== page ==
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You could get a nice home for $1300 a month, and you could get a really nice home for $2500. I still think renting is a bad move. Especially when interest rates are at 3.65% fixed at 30 years. No brainer. Of course there are many who won't qualify, and renting is their only option.
What are they thinking? Who has that type of money to spend on RENT.
SLP is becoming a high-density urban wasteland. Enough with the multi-family already.
Ranick - Based on some of the amenities offiered, I would guess the developers are targeting young professionals in a higher income bracket, who want to be close enough to work and downtown. That's more important than living in some boring far-flung suburb.
roymercer - even been to SLP lately? There's a lot of development going on. Urban wasteland? Hardly. I used to live in the eastern part of the city. There was a lot to do then, and even more now with the added dining/shopping options. My idea of a wasteland is the foreclosure belt known as exurbs like St. Michael, Rogers, Forest Lake, and the like.
Huh, so the apartments built where Al's was, in SLP don't count and SLP is JUST getting them?? I guess I could see this for people who are on a contract for a shorter time, but you could definitely get a lot buying for that a month...
I think buying is the best option for some people, but it's not a no-brainer. For one, renting gives someone more flexibility. We live in a fast-changing world and a job loss or change (avg every two years for millennials), could make owning a home much more a burden than benefit.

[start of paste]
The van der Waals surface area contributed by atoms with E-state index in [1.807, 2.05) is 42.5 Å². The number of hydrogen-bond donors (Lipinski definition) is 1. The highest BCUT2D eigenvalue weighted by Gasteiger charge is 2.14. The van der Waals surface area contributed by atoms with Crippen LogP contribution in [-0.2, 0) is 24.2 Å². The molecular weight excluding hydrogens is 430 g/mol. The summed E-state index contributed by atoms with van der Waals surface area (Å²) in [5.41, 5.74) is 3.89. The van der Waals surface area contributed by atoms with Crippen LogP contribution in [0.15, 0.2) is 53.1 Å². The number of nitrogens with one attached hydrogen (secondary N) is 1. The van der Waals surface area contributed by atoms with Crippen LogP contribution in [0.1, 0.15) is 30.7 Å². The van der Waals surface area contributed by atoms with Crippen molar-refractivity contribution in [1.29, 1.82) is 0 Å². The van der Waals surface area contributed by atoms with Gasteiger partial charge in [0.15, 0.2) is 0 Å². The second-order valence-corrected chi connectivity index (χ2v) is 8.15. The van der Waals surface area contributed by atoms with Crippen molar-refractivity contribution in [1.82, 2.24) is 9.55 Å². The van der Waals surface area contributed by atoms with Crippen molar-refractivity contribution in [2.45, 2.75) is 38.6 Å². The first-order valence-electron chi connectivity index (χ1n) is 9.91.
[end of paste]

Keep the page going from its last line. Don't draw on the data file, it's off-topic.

If your home drops in value and is underwater (about 1/3 of homes in the country) you could be stuck with an unaffordable payment and no way out without ruining your credit.
If you don't have an extra $20K+ after your downpayment you could be in trouble when you need a new roof, new furnace, or have to replace the sewage line to the street.
And it may seem bad to put $2K toward rent every month, but is a homeowner who throws money at mortgage interest, property taxes, insurance, association dues, and upkeep really better off? The small portion of the PITI payment that actually builds equity can easily be wiped out by a small drop in value or even the agent’s commissions at the time of sale. A home is about the least diversified and liquid investment. Some may be better off to invest the principal portion of their payment in non-real estate assets. For most, a home is best viewed as an expense, not an asset.
Meanwhile, low- to mid-cost apartments in the region have, almost across-the-board, become unofficial housing projects. Such gentrification seems to be a hallmark of urban decay.
"Meanwhile, low- to mid-cost apartments in the region have, almost across-the-board, become unofficial housing projects. Such gentrification seems to be a hallmark of urban decay." ---------------- Do you have any evidence of this, mouthwash?
Valid points by everyone that commented on the positives and negatives of renting versus ownership. My only comment is we have seen similar trends that have flooded the market and than trends change. There was a huge push for condos a few years ago, now many of those units sit empty. I can see that a few years down the road we will have to many rental buildings without enough demand. Everyone is quick to jump on the hot trend.
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